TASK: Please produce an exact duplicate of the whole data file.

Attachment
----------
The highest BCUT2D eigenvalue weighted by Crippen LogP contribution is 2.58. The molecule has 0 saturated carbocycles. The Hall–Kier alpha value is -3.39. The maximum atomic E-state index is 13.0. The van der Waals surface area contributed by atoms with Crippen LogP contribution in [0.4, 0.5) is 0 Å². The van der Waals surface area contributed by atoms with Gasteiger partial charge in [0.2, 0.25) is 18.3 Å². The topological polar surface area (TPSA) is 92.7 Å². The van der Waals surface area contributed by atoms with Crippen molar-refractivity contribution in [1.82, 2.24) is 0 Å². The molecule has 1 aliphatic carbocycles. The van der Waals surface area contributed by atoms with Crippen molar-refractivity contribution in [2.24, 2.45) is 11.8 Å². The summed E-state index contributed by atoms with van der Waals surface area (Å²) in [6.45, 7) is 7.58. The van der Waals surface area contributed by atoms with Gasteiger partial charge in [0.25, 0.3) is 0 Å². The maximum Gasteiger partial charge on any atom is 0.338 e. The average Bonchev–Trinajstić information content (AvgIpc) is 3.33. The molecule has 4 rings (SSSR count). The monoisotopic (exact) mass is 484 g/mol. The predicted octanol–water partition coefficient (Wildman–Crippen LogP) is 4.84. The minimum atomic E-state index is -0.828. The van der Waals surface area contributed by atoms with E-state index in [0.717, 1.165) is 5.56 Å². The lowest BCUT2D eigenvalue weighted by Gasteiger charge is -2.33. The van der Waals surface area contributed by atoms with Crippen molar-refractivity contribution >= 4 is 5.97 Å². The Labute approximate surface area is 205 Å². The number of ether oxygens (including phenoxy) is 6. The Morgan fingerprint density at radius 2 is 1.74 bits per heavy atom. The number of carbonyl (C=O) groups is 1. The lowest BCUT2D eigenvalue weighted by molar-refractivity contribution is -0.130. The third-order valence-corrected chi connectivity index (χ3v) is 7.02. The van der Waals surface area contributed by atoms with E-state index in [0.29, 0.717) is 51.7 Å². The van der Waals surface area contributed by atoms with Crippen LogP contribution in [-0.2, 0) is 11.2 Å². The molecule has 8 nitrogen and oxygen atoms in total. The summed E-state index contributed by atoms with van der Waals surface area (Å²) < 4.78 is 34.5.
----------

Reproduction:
The highest BCUT2D eigenvalue weighted by Crippen LogP contribution is 2.58. The molecule has 0 saturated carbocycles. The Hall–Kier alpha value is -3.39. The maximum atomic E-state index is 13.0. The van der Waals surface area contributed by atoms with Crippen LogP contribution in [0.4, 0.5) is 0 Å². The van der Waals surface area contributed by atoms with Gasteiger partial charge in [0.2, 0.25) is 18.3 Å². The topological polar surface area (TPSA) is 92.7 Å². The van der Waals surface area contributed by atoms with Crippen molar-refractivity contribution in [1.82, 2.24) is 0 Å². The molecule has 1 aliphatic carbocycles. The van der Waals surface area contributed by atoms with Crippen molar-refractivity contribution in [2.24, 2.45) is 11.8 Å². The summed E-state index contributed by atoms with van der Waals surface area (Å²) in [6.45, 7) is 7.58. The van der Waals surface area contributed by atoms with Gasteiger partial charge in [0.25, 0.3) is 0 Å². The maximum Gasteiger partial charge on any atom is 0.338 e. The average Bonchev–Trinajstić information content (AvgIpc) is 3.33. The molecule has 4 rings (SSSR count). The monoisotopic (exact) mass is 484 g/mol. The predicted octanol–water partition coefficient (Wildman–Crippen LogP) is 4.84. The minimum atomic E-state index is -0.828. The van der Waals surface area contributed by atoms with E-state index in [0.717, 1.165) is 5.56 Å². The lowest BCUT2D eigenvalue weighted by Gasteiger charge is -2.33. The van der Waals surface area contributed by atoms with Crippen molar-refractivity contribution >= 4 is 5.97 Å². The Labute approximate surface area is 205 Å². The number of ether oxygens (including phenoxy) is 6. The Morgan fingerprint density at radius 2 is 1.74 bits per heavy atom. The number of carbonyl (C=O) groups is 1. The lowest BCUT2D eigenvalue weighted by molar-refractivity contribution is -0.130. The third-order valence-corrected chi connectivity index (χ3v) is 7.02. The van der Waals surface area contributed by atoms with E-state index in [0.29, 0.717) is 51.7 Å². The van der Waals surface area contributed by atoms with Crippen LogP contribution in [-0.2, 0) is 11.2 Å². The molecule has 8 nitrogen and oxygen atoms in total. The summed E-state index contributed by atoms with van der Waals surface area (Å²) < 4.78 is 34.5.